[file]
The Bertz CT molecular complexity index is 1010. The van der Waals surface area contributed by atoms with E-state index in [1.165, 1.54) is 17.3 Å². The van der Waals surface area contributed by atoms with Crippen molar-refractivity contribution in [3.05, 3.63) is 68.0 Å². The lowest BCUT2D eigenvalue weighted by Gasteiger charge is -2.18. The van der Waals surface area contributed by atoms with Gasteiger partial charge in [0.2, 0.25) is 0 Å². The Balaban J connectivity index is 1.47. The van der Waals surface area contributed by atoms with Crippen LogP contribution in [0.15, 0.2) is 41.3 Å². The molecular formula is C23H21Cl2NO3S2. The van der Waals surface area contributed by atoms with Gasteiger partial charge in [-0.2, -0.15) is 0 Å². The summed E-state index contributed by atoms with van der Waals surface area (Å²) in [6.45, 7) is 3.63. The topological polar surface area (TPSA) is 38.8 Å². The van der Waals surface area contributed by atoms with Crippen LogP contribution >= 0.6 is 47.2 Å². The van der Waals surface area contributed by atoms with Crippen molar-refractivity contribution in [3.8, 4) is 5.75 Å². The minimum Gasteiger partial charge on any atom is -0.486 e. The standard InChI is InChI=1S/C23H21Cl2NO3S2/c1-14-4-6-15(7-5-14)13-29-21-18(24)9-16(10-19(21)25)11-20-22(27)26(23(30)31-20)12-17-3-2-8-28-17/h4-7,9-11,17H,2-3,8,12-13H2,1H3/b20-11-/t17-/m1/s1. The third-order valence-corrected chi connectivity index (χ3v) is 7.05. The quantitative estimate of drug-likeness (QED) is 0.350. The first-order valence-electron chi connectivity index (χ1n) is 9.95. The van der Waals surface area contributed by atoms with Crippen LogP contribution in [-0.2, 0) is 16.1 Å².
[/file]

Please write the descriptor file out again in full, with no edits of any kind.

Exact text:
The Bertz CT molecular complexity index is 1010. The van der Waals surface area contributed by atoms with E-state index in [1.165, 1.54) is 17.3 Å². The van der Waals surface area contributed by atoms with Crippen molar-refractivity contribution in [3.05, 3.63) is 68.0 Å². The lowest BCUT2D eigenvalue weighted by Gasteiger charge is -2.18. The van der Waals surface area contributed by atoms with Gasteiger partial charge in [0.2, 0.25) is 0 Å². The Balaban J connectivity index is 1.47. The van der Waals surface area contributed by atoms with Crippen LogP contribution in [0.15, 0.2) is 41.3 Å². The molecular formula is C23H21Cl2NO3S2. The van der Waals surface area contributed by atoms with Gasteiger partial charge in [-0.2, -0.15) is 0 Å². The summed E-state index contributed by atoms with van der Waals surface area (Å²) in [6.45, 7) is 3.63. The topological polar surface area (TPSA) is 38.8 Å². The van der Waals surface area contributed by atoms with Crippen LogP contribution >= 0.6 is 47.2 Å². The van der Waals surface area contributed by atoms with Crippen molar-refractivity contribution in [3.8, 4) is 5.75 Å². The minimum Gasteiger partial charge on any atom is -0.486 e. The standard InChI is InChI=1S/C23H21Cl2NO3S2/c1-14-4-6-15(7-5-14)13-29-21-18(24)9-16(10-19(21)25)11-20-22(27)26(23(30)31-20)12-17-3-2-8-28-17/h4-7,9-11,17H,2-3,8,12-13H2,1H3/b20-11-/t17-/m1/s1. The third-order valence-corrected chi connectivity index (χ3v) is 7.05. The quantitative estimate of drug-likeness (QED) is 0.350. The first-order valence-electron chi connectivity index (χ1n) is 9.95. The van der Waals surface area contributed by atoms with Crippen LogP contribution in [-0.2, 0) is 16.1 Å².